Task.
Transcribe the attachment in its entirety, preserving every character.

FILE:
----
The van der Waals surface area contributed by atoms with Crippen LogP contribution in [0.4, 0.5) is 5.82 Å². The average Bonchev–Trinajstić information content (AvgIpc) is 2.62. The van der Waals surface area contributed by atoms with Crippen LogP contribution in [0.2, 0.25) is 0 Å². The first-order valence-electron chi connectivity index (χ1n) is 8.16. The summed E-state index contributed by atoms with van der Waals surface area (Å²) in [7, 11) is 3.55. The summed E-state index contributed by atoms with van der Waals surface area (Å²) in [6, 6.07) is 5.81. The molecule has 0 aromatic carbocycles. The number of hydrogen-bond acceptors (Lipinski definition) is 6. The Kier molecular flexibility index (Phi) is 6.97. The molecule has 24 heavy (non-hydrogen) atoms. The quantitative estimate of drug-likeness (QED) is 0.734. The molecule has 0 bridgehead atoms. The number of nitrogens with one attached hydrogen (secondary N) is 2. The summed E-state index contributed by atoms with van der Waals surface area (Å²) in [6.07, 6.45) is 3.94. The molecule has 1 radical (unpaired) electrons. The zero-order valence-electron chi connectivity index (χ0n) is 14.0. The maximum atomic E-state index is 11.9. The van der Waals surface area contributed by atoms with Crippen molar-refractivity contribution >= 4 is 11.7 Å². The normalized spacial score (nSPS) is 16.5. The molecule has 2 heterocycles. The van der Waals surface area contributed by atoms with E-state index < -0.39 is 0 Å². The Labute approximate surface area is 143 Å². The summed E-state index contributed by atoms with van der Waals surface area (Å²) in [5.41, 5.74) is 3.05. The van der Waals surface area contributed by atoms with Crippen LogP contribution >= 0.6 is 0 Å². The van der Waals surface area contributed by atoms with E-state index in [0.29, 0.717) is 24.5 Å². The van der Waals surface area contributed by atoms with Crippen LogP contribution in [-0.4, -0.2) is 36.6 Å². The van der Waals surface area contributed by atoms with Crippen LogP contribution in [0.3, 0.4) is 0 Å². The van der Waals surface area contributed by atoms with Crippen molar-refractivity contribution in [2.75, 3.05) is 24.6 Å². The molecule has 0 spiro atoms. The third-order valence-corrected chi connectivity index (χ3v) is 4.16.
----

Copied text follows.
The van der Waals surface area contributed by atoms with Crippen LogP contribution in [0.4, 0.5) is 5.82 Å². The average Bonchev–Trinajstić information content (AvgIpc) is 2.62. The van der Waals surface area contributed by atoms with Crippen LogP contribution in [0.2, 0.25) is 0 Å². The first-order valence-electron chi connectivity index (χ1n) is 8.16. The summed E-state index contributed by atoms with van der Waals surface area (Å²) in [7, 11) is 3.55. The summed E-state index contributed by atoms with van der Waals surface area (Å²) in [6, 6.07) is 5.81. The molecule has 0 aromatic carbocycles. The number of hydrogen-bond acceptors (Lipinski definition) is 6. The Kier molecular flexibility index (Phi) is 6.97. The molecule has 24 heavy (non-hydrogen) atoms. The quantitative estimate of drug-likeness (QED) is 0.734. The molecule has 0 bridgehead atoms. The number of nitrogens with one attached hydrogen (secondary N) is 2. The summed E-state index contributed by atoms with van der Waals surface area (Å²) in [6.07, 6.45) is 3.94. The molecule has 1 radical (unpaired) electrons. The zero-order valence-electron chi connectivity index (χ0n) is 14.0. The maximum atomic E-state index is 11.9. The van der Waals surface area contributed by atoms with Crippen molar-refractivity contribution >= 4 is 11.7 Å². The normalized spacial score (nSPS) is 16.5. The molecule has 2 heterocycles. The van der Waals surface area contributed by atoms with E-state index < -0.39 is 0 Å². The Labute approximate surface area is 143 Å². The summed E-state index contributed by atoms with van der Waals surface area (Å²) in [5.41, 5.74) is 3.05. The van der Waals surface area contributed by atoms with Crippen LogP contribution >= 0.6 is 0 Å². The van der Waals surface area contributed by atoms with E-state index in [0.29, 0.717) is 24.5 Å². The van der Waals surface area contributed by atoms with Crippen LogP contribution in [-0.4, -0.2) is 36.6 Å². The van der Waals surface area contributed by atoms with Crippen LogP contribution in [0.3, 0.4) is 0 Å². The van der Waals surface area contributed by atoms with Crippen molar-refractivity contribution in [2.75, 3.05) is 24.6 Å². The molecule has 0 spiro atoms. The third-order valence-corrected chi connectivity index (χ3v) is 4.16.